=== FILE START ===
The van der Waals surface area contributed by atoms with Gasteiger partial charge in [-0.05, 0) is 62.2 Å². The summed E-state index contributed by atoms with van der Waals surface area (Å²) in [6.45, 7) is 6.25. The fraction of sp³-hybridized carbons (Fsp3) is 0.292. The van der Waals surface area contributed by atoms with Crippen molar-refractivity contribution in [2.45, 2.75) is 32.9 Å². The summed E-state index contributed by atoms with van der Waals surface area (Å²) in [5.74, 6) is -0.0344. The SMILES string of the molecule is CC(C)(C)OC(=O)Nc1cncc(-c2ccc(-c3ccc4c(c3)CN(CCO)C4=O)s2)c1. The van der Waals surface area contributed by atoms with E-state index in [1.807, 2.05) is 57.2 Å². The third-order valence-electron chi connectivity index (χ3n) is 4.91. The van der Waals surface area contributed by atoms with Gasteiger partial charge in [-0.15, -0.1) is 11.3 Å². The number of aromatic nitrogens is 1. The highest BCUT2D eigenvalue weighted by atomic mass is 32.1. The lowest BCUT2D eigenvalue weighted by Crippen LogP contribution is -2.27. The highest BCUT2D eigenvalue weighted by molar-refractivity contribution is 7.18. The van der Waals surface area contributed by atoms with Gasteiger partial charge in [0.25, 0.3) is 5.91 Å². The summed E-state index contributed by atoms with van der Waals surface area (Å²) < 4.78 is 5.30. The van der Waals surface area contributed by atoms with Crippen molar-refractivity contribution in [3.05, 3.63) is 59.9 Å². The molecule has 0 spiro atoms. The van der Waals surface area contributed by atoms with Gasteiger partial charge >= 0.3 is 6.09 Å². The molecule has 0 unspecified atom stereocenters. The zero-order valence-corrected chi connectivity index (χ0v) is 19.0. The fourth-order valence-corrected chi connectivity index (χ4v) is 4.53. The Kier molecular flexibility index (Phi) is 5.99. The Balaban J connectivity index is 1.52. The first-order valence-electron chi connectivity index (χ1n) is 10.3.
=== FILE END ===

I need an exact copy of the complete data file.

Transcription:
The van der Waals surface area contributed by atoms with Gasteiger partial charge in [-0.05, 0) is 62.2 Å². The summed E-state index contributed by atoms with van der Waals surface area (Å²) in [6.45, 7) is 6.25. The fraction of sp³-hybridized carbons (Fsp3) is 0.292. The van der Waals surface area contributed by atoms with Crippen molar-refractivity contribution in [2.45, 2.75) is 32.9 Å². The summed E-state index contributed by atoms with van der Waals surface area (Å²) in [5.74, 6) is -0.0344. The SMILES string of the molecule is CC(C)(C)OC(=O)Nc1cncc(-c2ccc(-c3ccc4c(c3)CN(CCO)C4=O)s2)c1. The van der Waals surface area contributed by atoms with E-state index in [1.807, 2.05) is 57.2 Å². The third-order valence-electron chi connectivity index (χ3n) is 4.91. The van der Waals surface area contributed by atoms with Gasteiger partial charge in [-0.15, -0.1) is 11.3 Å². The number of aromatic nitrogens is 1. The highest BCUT2D eigenvalue weighted by atomic mass is 32.1. The lowest BCUT2D eigenvalue weighted by Crippen LogP contribution is -2.27. The highest BCUT2D eigenvalue weighted by molar-refractivity contribution is 7.18. The van der Waals surface area contributed by atoms with Gasteiger partial charge in [0.25, 0.3) is 5.91 Å². The summed E-state index contributed by atoms with van der Waals surface area (Å²) < 4.78 is 5.30. The van der Waals surface area contributed by atoms with Crippen molar-refractivity contribution in [3.05, 3.63) is 59.9 Å². The molecule has 0 spiro atoms. The van der Waals surface area contributed by atoms with Gasteiger partial charge >= 0.3 is 6.09 Å². The molecule has 0 unspecified atom stereocenters. The zero-order valence-corrected chi connectivity index (χ0v) is 19.0. The fourth-order valence-corrected chi connectivity index (χ4v) is 4.53. The Kier molecular flexibility index (Phi) is 5.99. The Balaban J connectivity index is 1.52. The first-order valence-electron chi connectivity index (χ1n) is 10.3.